The Sorrentine Coast is dotted with small beaches dusted with black volcanic sand. All along the coast however are Lidos with full swimming facilities. They get busy at weekends and are pricey enough as a parasol and two loungers will cost €37 for one day. We spent two days at the lovely Lido Marinella at Sant Agnello where service was excellent. It was in Sant Agnello also that Mark found Ristorante Calise, a lovely family-run Pizzeria using google reviews not too far from the Lido. Ristorante Calise has a remarkable range of pizzas and a warm hostess who treated us to a little bottle of homemade Limoncello with the very reasonable bill.
The town of Sorrento is perfect for getting lost in and a good way of supporting the local economy is by purchasing Limoncello sweets or liquors. Lemons are abundant and used to make soap, candles and a wide range of other products. A culinary speciality in Sorrento is lemon pasta which is surprisingly delicious. Good restaurants are easy to find in Sorrento on the side streets off the main square, Piazza Tasso – we spent two delicious evenings at Ristorante La Basilica close by.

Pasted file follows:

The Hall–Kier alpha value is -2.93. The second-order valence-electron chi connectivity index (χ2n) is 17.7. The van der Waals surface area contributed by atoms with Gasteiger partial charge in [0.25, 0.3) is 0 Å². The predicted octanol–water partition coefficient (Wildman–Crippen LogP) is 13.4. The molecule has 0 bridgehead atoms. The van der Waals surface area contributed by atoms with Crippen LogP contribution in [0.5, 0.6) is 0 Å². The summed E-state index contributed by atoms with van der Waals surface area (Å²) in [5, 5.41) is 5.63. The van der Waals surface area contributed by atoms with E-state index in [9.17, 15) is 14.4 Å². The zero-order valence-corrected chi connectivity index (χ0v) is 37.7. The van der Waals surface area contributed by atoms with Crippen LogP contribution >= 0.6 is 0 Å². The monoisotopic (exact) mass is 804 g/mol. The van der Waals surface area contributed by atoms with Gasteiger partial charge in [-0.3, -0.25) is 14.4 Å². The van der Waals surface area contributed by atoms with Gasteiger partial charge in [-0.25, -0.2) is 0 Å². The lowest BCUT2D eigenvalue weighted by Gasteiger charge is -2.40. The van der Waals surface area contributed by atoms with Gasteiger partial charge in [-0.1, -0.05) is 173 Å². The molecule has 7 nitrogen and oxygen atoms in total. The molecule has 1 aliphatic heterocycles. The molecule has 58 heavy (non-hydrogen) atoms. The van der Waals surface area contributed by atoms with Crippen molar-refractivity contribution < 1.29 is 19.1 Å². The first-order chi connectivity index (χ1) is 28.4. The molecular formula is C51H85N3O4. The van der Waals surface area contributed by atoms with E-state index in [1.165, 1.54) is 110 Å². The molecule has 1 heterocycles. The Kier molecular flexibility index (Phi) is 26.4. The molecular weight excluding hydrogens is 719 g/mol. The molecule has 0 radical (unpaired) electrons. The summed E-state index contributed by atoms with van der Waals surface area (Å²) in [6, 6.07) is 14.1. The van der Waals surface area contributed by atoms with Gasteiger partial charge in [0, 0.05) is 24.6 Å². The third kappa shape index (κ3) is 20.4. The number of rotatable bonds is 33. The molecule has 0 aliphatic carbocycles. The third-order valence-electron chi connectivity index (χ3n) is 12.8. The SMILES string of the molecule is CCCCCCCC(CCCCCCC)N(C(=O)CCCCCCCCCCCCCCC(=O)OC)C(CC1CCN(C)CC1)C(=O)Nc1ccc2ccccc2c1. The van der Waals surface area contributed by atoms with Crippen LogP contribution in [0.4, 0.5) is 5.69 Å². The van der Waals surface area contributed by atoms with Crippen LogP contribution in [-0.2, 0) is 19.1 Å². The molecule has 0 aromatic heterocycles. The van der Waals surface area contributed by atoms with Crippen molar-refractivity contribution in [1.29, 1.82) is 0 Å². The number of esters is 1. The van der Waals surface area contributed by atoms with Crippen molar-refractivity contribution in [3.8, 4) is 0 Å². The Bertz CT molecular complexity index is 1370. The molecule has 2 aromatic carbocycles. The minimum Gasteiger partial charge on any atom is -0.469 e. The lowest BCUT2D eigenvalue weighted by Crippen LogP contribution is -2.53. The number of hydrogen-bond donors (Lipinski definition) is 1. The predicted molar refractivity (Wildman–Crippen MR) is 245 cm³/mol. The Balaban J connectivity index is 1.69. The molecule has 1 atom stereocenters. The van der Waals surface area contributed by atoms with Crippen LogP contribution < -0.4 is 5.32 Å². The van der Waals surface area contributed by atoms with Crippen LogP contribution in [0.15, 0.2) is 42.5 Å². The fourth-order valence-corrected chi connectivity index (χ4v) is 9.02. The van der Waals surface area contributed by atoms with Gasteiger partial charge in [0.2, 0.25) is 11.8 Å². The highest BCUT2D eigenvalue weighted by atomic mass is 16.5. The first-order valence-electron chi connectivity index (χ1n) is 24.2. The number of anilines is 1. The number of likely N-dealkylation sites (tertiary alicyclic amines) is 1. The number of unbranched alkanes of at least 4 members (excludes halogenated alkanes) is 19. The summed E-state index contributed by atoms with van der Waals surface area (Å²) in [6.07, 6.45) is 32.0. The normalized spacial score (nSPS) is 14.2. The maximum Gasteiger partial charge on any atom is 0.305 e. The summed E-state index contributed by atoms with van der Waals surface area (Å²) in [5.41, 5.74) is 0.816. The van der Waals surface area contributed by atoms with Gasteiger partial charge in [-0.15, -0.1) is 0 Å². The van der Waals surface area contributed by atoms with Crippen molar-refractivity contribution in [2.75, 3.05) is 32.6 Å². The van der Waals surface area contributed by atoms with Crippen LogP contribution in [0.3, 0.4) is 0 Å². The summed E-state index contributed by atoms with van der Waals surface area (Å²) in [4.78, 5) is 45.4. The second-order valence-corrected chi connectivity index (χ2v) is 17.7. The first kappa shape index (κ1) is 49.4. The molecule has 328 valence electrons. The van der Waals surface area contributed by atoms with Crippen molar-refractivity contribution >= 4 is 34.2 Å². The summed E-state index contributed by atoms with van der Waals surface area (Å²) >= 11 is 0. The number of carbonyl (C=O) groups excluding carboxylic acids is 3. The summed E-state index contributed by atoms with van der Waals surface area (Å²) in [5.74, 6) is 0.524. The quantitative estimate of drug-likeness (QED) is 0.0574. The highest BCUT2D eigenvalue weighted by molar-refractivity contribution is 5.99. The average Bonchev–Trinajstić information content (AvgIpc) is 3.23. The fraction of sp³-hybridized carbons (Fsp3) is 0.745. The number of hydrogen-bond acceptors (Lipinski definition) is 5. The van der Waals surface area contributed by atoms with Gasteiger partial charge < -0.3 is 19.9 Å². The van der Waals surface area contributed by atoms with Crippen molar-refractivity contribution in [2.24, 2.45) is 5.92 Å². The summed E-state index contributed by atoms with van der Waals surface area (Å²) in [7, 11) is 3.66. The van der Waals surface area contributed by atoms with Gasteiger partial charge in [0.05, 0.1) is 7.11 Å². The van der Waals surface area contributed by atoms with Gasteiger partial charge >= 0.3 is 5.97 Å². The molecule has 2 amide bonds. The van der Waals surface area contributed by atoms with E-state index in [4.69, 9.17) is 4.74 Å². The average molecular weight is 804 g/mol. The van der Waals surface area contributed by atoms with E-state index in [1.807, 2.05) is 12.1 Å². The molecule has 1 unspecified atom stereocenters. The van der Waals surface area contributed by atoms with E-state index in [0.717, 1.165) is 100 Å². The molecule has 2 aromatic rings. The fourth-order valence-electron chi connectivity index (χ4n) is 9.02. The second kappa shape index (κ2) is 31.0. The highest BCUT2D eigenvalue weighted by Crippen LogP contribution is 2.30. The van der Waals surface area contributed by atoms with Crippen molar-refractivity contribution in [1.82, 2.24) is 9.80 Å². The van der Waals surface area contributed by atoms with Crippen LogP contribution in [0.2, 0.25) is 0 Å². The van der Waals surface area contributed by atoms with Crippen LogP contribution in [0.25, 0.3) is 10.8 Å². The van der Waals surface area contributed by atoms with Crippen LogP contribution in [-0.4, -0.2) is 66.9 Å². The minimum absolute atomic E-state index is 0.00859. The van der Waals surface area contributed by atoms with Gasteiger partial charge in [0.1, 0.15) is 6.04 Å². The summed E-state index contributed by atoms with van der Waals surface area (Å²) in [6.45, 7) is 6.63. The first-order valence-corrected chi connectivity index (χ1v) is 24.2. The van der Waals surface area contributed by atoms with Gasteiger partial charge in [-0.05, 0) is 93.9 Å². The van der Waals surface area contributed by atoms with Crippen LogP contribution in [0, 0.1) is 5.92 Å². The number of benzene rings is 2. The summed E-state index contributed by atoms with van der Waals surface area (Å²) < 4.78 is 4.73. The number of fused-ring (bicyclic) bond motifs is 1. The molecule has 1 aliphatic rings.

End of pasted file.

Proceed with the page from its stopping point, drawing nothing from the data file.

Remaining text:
A day trip to Capri is a must when staying in Sorrento. Capri conjures up all sorts of romantic images from vintage sport cars climbing the hairpin bends to the turquoise waters of The Blue Grotto. Our rep at Topflight organized a speed-boat trip that included a tour of the waters and caves around the island. The trip from Sorrento took thirty minutes and on arrival in the pretty marina we took a bus up to the top of the island and Anacapri.
Anacapri is 5,000 feet above sea level and at the heart of the town is the Villa San Michele, home to Swedish psychiatrist and writer Axel Munthe until his death in 1949. Built on the ruin of an ancient chapel, the villa displays a Greek tomb in the gardens and an ancient sphinx which gazes out over the entire island. During the 56 years Munthe lived there he was visited by various dignitaries and writers such as Oscar Wilde and Henry James. Munthe was appointed physician to the Swedish royal family in 1892 and spent much time with Crown Princess Victoria who lived in Capri for long periods due to ill health. It is worth a visit for the views alone but to experience the finest view of the island we took a fifteen minute trip by chairlift to Mount Solaro at the summit. The gently paced journey is almost meditative and visually spectacular but not for anyone with a fear of heights. The lift runs all day and costs €12 return. www.capriseggiovia.it/en